One of them is the 15-year-old girl Zahra* from Ethiopia – she and many other children in her village can no longer go to school, as it was closed due to the virus.“Three months ago, things were very good for me. I was enjoying school in grade six. When we were in school, we used to play with our friends and learn. The school also used to provide us with a school meal every day. Now after this virus, I can’t go to school, and I can’t see my friends. I miss my school and my friends so much.”
“It has been nearly three months since schools were closed and like many of the children here, I spend most of my time looking after the livestock and I sometimes help my mother with household chores like cleaning and cooking.” Eric Hazard, Save the Children’s Pan African Advocacy and Campaign Director Said:
“Save the Children commends all the work governments have done so far to ensure children can continue their education in these uncertain times. Many African countries have come up with innovative ways to continue children’s education including interactive radios, TV and distance learning programmes, but more than half of these activities were solely online.”
“If we allow this education crisis to unfold, the impact on children’s futures will be long lasting. The promise the world has made to ensure all children have access to a quality education by 2030, will be set back by years. Governments need to help schools who are preparing to re-open, to ensure that children can return safely and make up for lost learning time. We have to protect a whole generation from losing out on their education. We must take action now.”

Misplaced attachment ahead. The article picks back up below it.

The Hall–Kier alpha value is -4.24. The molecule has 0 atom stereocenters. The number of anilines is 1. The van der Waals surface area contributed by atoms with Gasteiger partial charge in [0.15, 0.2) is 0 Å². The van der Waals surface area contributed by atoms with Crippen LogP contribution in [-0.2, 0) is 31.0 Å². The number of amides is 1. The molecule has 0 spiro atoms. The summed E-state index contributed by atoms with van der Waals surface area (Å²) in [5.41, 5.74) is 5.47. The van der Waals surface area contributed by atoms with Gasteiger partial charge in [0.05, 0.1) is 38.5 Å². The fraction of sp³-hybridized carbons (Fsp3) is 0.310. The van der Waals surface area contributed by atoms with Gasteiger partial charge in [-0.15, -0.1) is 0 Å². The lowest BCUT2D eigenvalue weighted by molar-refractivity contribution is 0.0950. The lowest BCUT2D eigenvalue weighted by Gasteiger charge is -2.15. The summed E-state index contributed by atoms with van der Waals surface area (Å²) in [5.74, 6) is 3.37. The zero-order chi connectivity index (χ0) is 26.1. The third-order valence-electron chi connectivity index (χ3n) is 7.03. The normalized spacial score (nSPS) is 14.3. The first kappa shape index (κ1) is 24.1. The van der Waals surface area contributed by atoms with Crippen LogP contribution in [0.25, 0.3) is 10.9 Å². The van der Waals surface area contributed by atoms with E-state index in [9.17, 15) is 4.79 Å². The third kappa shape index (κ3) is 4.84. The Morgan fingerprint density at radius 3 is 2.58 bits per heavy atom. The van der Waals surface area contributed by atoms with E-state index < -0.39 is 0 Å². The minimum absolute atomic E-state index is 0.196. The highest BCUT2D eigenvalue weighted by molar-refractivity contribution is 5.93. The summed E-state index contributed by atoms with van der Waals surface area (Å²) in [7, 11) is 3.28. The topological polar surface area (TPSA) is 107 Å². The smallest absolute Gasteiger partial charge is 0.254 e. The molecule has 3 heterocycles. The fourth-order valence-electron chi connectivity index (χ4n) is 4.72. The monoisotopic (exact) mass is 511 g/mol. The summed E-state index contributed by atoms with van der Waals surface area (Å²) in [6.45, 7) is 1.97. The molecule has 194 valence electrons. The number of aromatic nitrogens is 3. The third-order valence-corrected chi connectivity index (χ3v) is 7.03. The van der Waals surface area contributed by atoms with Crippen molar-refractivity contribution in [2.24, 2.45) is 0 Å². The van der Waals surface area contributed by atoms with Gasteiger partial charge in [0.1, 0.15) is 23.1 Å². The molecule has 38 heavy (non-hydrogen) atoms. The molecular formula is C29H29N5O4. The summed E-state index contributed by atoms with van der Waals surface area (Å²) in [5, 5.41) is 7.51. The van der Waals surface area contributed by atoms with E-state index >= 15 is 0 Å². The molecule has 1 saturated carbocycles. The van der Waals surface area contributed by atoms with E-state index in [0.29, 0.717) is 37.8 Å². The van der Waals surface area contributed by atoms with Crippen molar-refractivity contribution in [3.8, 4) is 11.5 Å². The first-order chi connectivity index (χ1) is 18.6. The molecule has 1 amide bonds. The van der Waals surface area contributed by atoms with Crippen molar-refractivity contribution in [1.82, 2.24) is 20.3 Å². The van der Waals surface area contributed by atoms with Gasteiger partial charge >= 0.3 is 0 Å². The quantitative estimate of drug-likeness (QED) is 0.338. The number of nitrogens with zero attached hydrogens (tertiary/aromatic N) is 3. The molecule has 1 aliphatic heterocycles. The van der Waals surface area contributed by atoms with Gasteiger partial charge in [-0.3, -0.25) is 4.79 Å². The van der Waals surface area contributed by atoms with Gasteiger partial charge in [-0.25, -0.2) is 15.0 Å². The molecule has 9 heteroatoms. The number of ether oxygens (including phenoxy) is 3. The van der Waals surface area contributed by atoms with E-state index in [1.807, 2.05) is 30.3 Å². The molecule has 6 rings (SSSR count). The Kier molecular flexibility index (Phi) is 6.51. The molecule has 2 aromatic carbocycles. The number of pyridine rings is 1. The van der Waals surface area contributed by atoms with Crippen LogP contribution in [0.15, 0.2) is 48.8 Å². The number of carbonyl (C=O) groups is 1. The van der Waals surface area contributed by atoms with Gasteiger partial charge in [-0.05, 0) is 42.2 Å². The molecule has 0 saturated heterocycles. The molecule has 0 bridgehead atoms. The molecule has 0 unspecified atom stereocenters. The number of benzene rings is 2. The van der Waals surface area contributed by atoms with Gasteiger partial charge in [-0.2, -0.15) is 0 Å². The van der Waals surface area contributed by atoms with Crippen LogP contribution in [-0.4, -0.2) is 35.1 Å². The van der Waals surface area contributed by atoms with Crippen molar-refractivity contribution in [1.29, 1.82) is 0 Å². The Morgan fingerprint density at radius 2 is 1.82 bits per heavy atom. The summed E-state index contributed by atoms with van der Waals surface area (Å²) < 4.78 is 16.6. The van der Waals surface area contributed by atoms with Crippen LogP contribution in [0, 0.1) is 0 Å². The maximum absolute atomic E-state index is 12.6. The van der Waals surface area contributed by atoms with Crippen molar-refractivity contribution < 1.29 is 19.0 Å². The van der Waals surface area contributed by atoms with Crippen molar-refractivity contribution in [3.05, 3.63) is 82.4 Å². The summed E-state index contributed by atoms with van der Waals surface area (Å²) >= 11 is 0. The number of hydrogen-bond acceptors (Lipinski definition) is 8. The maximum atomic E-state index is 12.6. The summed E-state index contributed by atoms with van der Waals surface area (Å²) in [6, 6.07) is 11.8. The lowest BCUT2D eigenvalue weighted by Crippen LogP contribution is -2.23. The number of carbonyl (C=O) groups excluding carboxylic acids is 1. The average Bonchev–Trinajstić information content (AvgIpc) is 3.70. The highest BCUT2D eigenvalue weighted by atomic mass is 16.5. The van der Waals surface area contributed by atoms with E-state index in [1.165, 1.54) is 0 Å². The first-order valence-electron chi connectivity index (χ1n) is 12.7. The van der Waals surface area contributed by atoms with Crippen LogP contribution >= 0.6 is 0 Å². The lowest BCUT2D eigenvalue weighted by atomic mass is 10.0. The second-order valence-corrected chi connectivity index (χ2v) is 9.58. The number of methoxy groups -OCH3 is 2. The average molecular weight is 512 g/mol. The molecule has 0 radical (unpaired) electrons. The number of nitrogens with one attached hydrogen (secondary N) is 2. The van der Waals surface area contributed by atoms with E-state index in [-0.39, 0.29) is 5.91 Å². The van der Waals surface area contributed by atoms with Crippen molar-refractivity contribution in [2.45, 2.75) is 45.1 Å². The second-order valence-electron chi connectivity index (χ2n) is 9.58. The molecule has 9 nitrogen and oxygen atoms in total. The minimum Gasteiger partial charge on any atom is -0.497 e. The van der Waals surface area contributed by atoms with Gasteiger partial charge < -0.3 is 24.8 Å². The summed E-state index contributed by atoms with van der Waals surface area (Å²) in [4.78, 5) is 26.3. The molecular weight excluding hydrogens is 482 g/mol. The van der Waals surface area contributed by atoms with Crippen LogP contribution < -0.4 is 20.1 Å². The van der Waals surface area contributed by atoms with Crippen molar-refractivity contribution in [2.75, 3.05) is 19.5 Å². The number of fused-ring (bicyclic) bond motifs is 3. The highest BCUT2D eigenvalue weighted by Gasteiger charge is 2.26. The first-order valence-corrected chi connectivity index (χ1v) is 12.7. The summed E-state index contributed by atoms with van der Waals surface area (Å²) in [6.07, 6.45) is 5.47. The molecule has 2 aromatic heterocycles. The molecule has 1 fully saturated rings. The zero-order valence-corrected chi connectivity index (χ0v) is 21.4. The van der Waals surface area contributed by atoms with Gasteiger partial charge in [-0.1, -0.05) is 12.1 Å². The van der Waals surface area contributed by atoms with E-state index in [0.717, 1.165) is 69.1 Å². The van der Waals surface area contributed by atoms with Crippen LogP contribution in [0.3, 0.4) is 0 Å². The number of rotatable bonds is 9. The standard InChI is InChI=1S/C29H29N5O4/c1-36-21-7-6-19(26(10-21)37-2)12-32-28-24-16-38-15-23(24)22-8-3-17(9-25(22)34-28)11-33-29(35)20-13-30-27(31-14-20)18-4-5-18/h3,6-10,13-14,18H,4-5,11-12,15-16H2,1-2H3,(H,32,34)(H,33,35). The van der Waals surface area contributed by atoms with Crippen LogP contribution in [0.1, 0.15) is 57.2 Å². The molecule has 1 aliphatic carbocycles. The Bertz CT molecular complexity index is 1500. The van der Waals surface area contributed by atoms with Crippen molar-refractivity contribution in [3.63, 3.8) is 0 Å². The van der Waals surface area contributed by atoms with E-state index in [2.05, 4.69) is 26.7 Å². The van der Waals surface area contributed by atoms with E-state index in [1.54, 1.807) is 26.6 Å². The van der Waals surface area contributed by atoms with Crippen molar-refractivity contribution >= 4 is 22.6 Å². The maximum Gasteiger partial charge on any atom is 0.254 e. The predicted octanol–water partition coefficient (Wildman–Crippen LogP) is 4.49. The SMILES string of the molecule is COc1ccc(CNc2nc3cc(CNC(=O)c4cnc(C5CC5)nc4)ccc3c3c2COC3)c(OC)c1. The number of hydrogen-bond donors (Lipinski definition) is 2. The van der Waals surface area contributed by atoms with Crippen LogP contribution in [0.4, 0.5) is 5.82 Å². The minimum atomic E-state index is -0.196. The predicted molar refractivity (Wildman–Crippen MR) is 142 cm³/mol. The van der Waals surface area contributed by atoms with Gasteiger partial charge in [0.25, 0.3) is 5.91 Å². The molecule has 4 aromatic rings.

Save the Children warns that schools not only provide children with a space to learn – for many, they are also a safe place where children can play with friends, get meals and access to health services, including mental health services. Teachers can be front-line responders and protectors for children who might suffer from abuse at home. With school closures, these safeguards fall away.
Save the Children is calling for an increased funding of education, with $35 billion to be made available by the World Bank. National governments must make education a priority by producing and implementing COVID-19 education responses and recovery plans to ensure the most marginalized children are able to continue learning.
*Names changed for privacy reasons
To support Save the Children’s global COVID-19 emergency appeal, click here.
 We know that COVID-19 is likely to lead to an increase in the number of out-of-school children, either because children do not return to school when schools reopen, or they drop out because of the lost learning they have experienced whilst schools have been closed. We have calculated an index incorporating three critical vulnerabilities, which we believe are likely impact the likelihood of children dropping out of school: 1) Rate of children currently out of school (before COVID-19), 2) Equity gaps in out-of-school rates (wealth and gender), and 3) Learning outcomes.